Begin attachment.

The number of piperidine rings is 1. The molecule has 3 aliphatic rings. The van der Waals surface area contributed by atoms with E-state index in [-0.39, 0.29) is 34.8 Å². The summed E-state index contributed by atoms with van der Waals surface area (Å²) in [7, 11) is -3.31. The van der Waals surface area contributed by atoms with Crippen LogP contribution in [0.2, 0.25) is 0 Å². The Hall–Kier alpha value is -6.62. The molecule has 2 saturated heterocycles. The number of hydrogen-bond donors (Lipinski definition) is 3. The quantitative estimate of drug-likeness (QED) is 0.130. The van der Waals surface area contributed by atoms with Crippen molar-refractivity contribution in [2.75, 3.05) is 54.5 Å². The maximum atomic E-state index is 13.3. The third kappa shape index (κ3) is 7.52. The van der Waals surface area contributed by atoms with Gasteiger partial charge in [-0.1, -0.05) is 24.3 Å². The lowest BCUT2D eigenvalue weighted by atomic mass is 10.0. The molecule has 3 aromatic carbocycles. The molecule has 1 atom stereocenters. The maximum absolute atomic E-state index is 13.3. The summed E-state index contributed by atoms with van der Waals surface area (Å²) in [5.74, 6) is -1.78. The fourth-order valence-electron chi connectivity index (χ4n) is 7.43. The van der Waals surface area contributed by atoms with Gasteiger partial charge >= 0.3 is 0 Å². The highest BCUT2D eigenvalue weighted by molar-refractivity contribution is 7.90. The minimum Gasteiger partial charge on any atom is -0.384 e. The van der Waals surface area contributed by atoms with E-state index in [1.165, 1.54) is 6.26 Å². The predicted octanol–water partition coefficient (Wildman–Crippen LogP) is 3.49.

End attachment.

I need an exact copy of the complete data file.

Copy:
The number of piperidine rings is 1. The molecule has 3 aliphatic rings. The van der Waals surface area contributed by atoms with E-state index in [-0.39, 0.29) is 34.8 Å². The summed E-state index contributed by atoms with van der Waals surface area (Å²) in [7, 11) is -3.31. The van der Waals surface area contributed by atoms with Crippen LogP contribution in [0.2, 0.25) is 0 Å². The Hall–Kier alpha value is -6.62. The molecule has 2 saturated heterocycles. The number of hydrogen-bond donors (Lipinski definition) is 3. The quantitative estimate of drug-likeness (QED) is 0.130. The van der Waals surface area contributed by atoms with Crippen molar-refractivity contribution in [2.75, 3.05) is 54.5 Å². The maximum atomic E-state index is 13.3. The third kappa shape index (κ3) is 7.52. The van der Waals surface area contributed by atoms with Gasteiger partial charge in [-0.1, -0.05) is 24.3 Å². The lowest BCUT2D eigenvalue weighted by atomic mass is 10.0. The molecule has 3 aromatic carbocycles. The molecule has 1 atom stereocenters. The maximum absolute atomic E-state index is 13.3. The summed E-state index contributed by atoms with van der Waals surface area (Å²) in [5.74, 6) is -1.78. The fourth-order valence-electron chi connectivity index (χ4n) is 7.43. The van der Waals surface area contributed by atoms with Gasteiger partial charge >= 0.3 is 0 Å². The highest BCUT2D eigenvalue weighted by molar-refractivity contribution is 7.90. The minimum Gasteiger partial charge on any atom is -0.384 e. The van der Waals surface area contributed by atoms with E-state index in [1.165, 1.54) is 6.26 Å². The predicted octanol–water partition coefficient (Wildman–Crippen LogP) is 3.49.